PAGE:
Around the new year, I collected info on local CSAs, and was discouraged because none of them seemed to have the single person in mind (i.e., pretty much like the rest of the world) in terms of share quantity, and because their hours meant that I’d not have time to drive to the farm before they closed. By chance, when checking out at a grocery store, the bulletin board had a flier for Plowshare Produce, saying the informational meeting would be at the local Mennonite church. Basically, I was sold right then because the farmers were Mennonite, and at the info meeting, I learned that not only did their pickup time extend longer than the CSAs I’d investigated, but the location was right in town; I didn’t have to drive to the farm. This summer, they were officially certified organic.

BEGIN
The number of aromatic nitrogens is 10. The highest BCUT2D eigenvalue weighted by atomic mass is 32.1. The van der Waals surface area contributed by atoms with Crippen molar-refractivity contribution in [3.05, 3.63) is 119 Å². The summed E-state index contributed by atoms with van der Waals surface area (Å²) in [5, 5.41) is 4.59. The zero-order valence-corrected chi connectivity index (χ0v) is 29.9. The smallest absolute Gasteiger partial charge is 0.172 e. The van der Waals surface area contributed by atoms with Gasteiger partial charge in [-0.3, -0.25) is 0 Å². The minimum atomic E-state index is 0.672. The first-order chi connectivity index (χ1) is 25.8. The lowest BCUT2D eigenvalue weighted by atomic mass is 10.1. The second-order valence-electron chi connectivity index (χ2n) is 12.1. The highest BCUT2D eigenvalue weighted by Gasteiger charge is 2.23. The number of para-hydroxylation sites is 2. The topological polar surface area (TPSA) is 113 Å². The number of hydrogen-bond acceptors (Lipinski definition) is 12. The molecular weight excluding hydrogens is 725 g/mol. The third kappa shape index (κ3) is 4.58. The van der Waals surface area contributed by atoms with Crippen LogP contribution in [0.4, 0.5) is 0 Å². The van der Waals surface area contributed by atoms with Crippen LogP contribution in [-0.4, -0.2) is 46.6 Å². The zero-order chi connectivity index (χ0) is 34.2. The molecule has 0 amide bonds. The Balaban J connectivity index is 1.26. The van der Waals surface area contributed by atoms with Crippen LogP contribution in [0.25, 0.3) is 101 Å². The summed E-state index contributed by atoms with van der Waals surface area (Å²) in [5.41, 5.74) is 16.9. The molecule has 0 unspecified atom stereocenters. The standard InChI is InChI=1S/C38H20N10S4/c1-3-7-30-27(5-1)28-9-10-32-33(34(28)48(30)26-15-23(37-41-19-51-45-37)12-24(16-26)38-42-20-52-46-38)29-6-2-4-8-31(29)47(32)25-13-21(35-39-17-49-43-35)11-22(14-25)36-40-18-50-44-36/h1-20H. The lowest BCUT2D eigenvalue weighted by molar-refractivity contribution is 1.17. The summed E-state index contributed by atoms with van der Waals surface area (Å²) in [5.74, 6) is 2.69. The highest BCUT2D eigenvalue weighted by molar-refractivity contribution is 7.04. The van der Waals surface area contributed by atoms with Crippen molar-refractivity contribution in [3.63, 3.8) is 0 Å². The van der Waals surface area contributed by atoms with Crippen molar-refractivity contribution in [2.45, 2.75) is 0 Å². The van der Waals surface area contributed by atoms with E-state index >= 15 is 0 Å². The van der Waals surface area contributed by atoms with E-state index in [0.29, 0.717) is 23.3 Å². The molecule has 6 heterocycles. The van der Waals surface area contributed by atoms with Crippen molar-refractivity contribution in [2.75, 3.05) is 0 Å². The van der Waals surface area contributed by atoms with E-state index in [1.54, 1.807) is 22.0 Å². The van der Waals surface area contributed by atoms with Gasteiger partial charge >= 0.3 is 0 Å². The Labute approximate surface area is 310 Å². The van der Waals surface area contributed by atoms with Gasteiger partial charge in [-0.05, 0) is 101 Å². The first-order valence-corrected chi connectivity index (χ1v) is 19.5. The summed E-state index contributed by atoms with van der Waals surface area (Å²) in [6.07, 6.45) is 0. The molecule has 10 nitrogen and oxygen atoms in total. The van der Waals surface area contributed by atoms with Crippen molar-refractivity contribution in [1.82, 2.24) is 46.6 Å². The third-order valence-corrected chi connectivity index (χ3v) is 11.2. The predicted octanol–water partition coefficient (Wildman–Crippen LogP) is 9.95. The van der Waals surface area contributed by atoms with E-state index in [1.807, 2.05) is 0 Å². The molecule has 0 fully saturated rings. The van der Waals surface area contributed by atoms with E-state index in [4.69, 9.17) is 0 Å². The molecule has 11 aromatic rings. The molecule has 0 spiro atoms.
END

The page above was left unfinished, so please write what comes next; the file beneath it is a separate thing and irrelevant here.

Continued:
I got a half share, which is picked up every other week as opposed to a full share. Again, as a single person, it’s been a challenge to use everything before it spoils and before the next installment, and I feel awful for having to throw away items that spoiled. (Basically, I’m a bad consumer whatever I do!) Nevertheless, I got to know and like my farmers–even spent one summer Sat. working on the farm, I’m committed to the idea, and I loved the freshness and flavor of the veggies, so I’m going to give it another whirl and make my deposit for 2010 at my next pickup, the last till spring, hoping I’ll be a better person and use everything up next year. (I don’t know what I’ll eat to ease my environmental conscience between Nov. and June.)